Dementia, Stroke Risk? Not Hard to Detect

Posted by: admin on: May 3, 2012

A large cohort study which is still in its nascent stage shows that slow walking in elderly was associated with lowering of cognitive functions and increased risk for stroke.

Team@CMHF

Walking speed and hand-grip strength during middle age correlated with cognitive function and stroke risk in older adults, suggesting simple tests might aid diagnosis of the two conditions, according to data from a large cohort study.
During 11 years of follow-up, slower walking speed at baseline was associated with a 50% rise in the hazard for dementia. Brain volume and performance on a variety of tests of cognitive function also were significantly lower in slower walkers.
Grip strength did not influence stroke risk in the overall cohort, but a higher baseline grip strength was associated with a 42% reduction in stroke risk among individuals 65 and older, as will be reported here in April at the American Academy of Neurology meeting.
“These are basic office tests [that] can provide insight into the risk of dementia and stroke and can be easily performed by a neurologist or general practitioner,” Erica C. Camargo, MD, PhD, of Boston Medical Center, said in a statement.
The findings came from an analysis of data from the Framingham Offspring Cohort, children of the original participants in the long-running study of the natural history of cardiovascular disease.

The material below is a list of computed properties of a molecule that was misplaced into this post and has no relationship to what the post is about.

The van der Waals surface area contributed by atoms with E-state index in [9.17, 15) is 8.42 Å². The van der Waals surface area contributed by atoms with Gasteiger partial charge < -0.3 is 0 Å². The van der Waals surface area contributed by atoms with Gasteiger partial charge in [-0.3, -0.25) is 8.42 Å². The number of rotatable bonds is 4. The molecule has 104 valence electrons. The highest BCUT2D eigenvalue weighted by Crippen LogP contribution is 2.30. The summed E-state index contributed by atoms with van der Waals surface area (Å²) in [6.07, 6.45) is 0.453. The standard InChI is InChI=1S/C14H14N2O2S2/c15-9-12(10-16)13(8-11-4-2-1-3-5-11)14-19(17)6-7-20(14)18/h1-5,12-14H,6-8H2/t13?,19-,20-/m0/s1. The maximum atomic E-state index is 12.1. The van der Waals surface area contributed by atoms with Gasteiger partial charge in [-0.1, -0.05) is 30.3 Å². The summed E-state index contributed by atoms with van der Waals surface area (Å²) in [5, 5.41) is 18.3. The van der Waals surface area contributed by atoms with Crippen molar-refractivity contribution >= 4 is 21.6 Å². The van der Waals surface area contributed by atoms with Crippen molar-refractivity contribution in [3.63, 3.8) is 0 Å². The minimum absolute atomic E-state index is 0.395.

Camargo and colleagues analyzed data for 2,410 participants in the offspring cohort study, mean age 62, all of whom were stroke- and dementia-free at baseline. The initial workup included assessments of walking speed, grip strength, and cognitive function, as well as MRI scans of the brain.
During follow-up, 34 participants developed dementia, and 79 had strokes or transient ischemic attacks (TIAs). Slower walking speed had a significant correlation with:
Increased stroke risk Lower total cerebral volume
Poorer performance on tests of various aspects of memory Greater hand-grip strength was associated with a significant reduction in stroke risk
Acknowledging the need for more studies, Camargo and colleagues concluded that “walking speed and hand-grip strength might serve as clinical markers of the need for a more detailed assessment of brain function.”

Ref: http://www.medpagetoday.com/MeetingCoverage/AANMeeting/31199?utm_content=&utm_medium=email&utm_campaign=DailyHeadlines&utm_source=WC&eun=g371326d0r&userid=371326&email=drsumanrao21@gmail.com&mu_id=

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